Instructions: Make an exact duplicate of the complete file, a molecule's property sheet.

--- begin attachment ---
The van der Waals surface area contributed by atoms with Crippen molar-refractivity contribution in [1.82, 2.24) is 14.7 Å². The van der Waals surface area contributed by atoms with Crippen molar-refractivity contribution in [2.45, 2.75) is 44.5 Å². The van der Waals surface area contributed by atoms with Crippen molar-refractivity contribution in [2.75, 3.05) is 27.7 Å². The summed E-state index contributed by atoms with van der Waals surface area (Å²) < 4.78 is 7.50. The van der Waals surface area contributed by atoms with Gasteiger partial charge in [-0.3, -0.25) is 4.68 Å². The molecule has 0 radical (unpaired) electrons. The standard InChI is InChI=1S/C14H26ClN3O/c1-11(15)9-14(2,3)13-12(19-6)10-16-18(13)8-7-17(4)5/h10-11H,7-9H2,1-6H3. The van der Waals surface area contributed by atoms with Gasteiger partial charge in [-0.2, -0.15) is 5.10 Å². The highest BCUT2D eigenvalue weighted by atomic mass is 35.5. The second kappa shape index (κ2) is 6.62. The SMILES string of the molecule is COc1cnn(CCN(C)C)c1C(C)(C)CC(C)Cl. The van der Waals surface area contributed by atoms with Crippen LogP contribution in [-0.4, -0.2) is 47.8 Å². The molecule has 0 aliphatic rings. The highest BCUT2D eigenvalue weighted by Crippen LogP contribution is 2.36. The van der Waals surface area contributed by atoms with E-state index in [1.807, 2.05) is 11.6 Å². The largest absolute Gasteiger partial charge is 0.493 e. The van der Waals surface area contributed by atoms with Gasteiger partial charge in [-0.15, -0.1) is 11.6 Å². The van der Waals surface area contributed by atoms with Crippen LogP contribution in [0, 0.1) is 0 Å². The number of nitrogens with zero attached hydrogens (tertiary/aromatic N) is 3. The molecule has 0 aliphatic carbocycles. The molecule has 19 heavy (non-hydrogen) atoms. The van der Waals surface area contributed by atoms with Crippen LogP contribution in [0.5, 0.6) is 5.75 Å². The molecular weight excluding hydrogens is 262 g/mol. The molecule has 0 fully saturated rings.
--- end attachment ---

The van der Waals surface area contributed by atoms with Crippen molar-refractivity contribution in [1.82, 2.24) is 14.7 Å². The van der Waals surface area contributed by atoms with Crippen molar-refractivity contribution in [2.45, 2.75) is 44.5 Å². The van der Waals surface area contributed by atoms with Crippen molar-refractivity contribution in [2.75, 3.05) is 27.7 Å². The summed E-state index contributed by atoms with van der Waals surface area (Å²) < 4.78 is 7.50. The van der Waals surface area contributed by atoms with Gasteiger partial charge in [-0.3, -0.25) is 4.68 Å². The molecule has 0 radical (unpaired) electrons. The standard InChI is InChI=1S/C14H26ClN3O/c1-11(15)9-14(2,3)13-12(19-6)10-16-18(13)8-7-17(4)5/h10-11H,7-9H2,1-6H3. The van der Waals surface area contributed by atoms with Gasteiger partial charge in [-0.2, -0.15) is 5.10 Å². The highest BCUT2D eigenvalue weighted by atomic mass is 35.5. The second kappa shape index (κ2) is 6.62. The SMILES string of the molecule is COc1cnn(CCN(C)C)c1C(C)(C)CC(C)Cl. The van der Waals surface area contributed by atoms with Crippen LogP contribution in [-0.4, -0.2) is 47.8 Å². The molecule has 0 aliphatic rings. The highest BCUT2D eigenvalue weighted by Crippen LogP contribution is 2.36. The van der Waals surface area contributed by atoms with E-state index in [1.807, 2.05) is 11.6 Å². The largest absolute Gasteiger partial charge is 0.493 e. The van der Waals surface area contributed by atoms with Gasteiger partial charge in [-0.15, -0.1) is 11.6 Å². The van der Waals surface area contributed by atoms with Crippen LogP contribution in [0, 0.1) is 0 Å². The number of nitrogens with zero attached hydrogens (tertiary/aromatic N) is 3. The molecule has 0 aliphatic carbocycles. The molecule has 19 heavy (non-hydrogen) atoms. The van der Waals surface area contributed by atoms with Crippen LogP contribution in [0.5, 0.6) is 5.75 Å². The molecular weight excluding hydrogens is 262 g/mol. The molecule has 0 fully saturated rings.